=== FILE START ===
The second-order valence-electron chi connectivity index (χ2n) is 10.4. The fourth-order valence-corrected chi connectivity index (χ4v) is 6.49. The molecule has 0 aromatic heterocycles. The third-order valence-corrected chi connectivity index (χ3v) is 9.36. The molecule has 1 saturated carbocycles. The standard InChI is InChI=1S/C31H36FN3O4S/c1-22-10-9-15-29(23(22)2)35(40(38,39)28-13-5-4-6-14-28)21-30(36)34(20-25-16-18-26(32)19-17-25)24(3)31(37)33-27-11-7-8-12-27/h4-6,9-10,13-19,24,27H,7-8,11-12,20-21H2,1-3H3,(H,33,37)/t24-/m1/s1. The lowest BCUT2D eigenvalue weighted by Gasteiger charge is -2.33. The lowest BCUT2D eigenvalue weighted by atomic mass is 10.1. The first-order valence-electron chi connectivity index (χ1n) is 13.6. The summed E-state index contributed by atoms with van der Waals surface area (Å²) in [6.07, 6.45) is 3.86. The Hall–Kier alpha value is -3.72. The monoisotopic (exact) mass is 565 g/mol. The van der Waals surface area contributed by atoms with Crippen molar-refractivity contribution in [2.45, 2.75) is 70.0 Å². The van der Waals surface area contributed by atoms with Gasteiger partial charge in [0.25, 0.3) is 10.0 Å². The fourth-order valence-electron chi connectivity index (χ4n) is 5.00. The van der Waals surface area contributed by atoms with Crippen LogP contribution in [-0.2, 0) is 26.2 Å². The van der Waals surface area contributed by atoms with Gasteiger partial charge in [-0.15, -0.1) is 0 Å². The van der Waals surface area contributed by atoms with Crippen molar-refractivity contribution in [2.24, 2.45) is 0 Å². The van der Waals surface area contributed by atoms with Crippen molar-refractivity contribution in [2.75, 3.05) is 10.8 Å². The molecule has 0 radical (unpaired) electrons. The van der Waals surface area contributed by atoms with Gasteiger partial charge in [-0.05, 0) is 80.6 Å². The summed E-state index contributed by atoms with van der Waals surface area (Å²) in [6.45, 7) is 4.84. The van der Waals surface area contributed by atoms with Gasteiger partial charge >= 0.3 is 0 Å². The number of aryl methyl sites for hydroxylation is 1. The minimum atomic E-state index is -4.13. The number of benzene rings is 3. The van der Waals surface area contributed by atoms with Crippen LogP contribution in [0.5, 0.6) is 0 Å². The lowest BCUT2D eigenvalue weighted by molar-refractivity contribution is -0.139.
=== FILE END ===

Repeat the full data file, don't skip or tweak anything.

The second-order valence-electron chi connectivity index (χ2n) is 10.4. The fourth-order valence-corrected chi connectivity index (χ4v) is 6.49. The molecule has 0 aromatic heterocycles. The third-order valence-corrected chi connectivity index (χ3v) is 9.36. The molecule has 1 saturated carbocycles. The standard InChI is InChI=1S/C31H36FN3O4S/c1-22-10-9-15-29(23(22)2)35(40(38,39)28-13-5-4-6-14-28)21-30(36)34(20-25-16-18-26(32)19-17-25)24(3)31(37)33-27-11-7-8-12-27/h4-6,9-10,13-19,24,27H,7-8,11-12,20-21H2,1-3H3,(H,33,37)/t24-/m1/s1. The lowest BCUT2D eigenvalue weighted by Gasteiger charge is -2.33. The lowest BCUT2D eigenvalue weighted by atomic mass is 10.1. The first-order valence-electron chi connectivity index (χ1n) is 13.6. The summed E-state index contributed by atoms with van der Waals surface area (Å²) in [6.07, 6.45) is 3.86. The Hall–Kier alpha value is -3.72. The monoisotopic (exact) mass is 565 g/mol. The van der Waals surface area contributed by atoms with Crippen molar-refractivity contribution in [2.45, 2.75) is 70.0 Å². The van der Waals surface area contributed by atoms with Gasteiger partial charge in [0.25, 0.3) is 10.0 Å². The fourth-order valence-electron chi connectivity index (χ4n) is 5.00. The van der Waals surface area contributed by atoms with Crippen LogP contribution in [-0.2, 0) is 26.2 Å². The van der Waals surface area contributed by atoms with Gasteiger partial charge in [-0.15, -0.1) is 0 Å². The van der Waals surface area contributed by atoms with Crippen molar-refractivity contribution in [2.24, 2.45) is 0 Å². The van der Waals surface area contributed by atoms with Crippen molar-refractivity contribution in [2.75, 3.05) is 10.8 Å². The molecule has 0 radical (unpaired) electrons. The van der Waals surface area contributed by atoms with Gasteiger partial charge in [-0.05, 0) is 80.6 Å². The summed E-state index contributed by atoms with van der Waals surface area (Å²) in [6.45, 7) is 4.84. The van der Waals surface area contributed by atoms with Gasteiger partial charge >= 0.3 is 0 Å². The number of aryl methyl sites for hydroxylation is 1. The minimum atomic E-state index is -4.13. The number of benzene rings is 3. The van der Waals surface area contributed by atoms with Crippen LogP contribution in [0.5, 0.6) is 0 Å². The lowest BCUT2D eigenvalue weighted by molar-refractivity contribution is -0.139.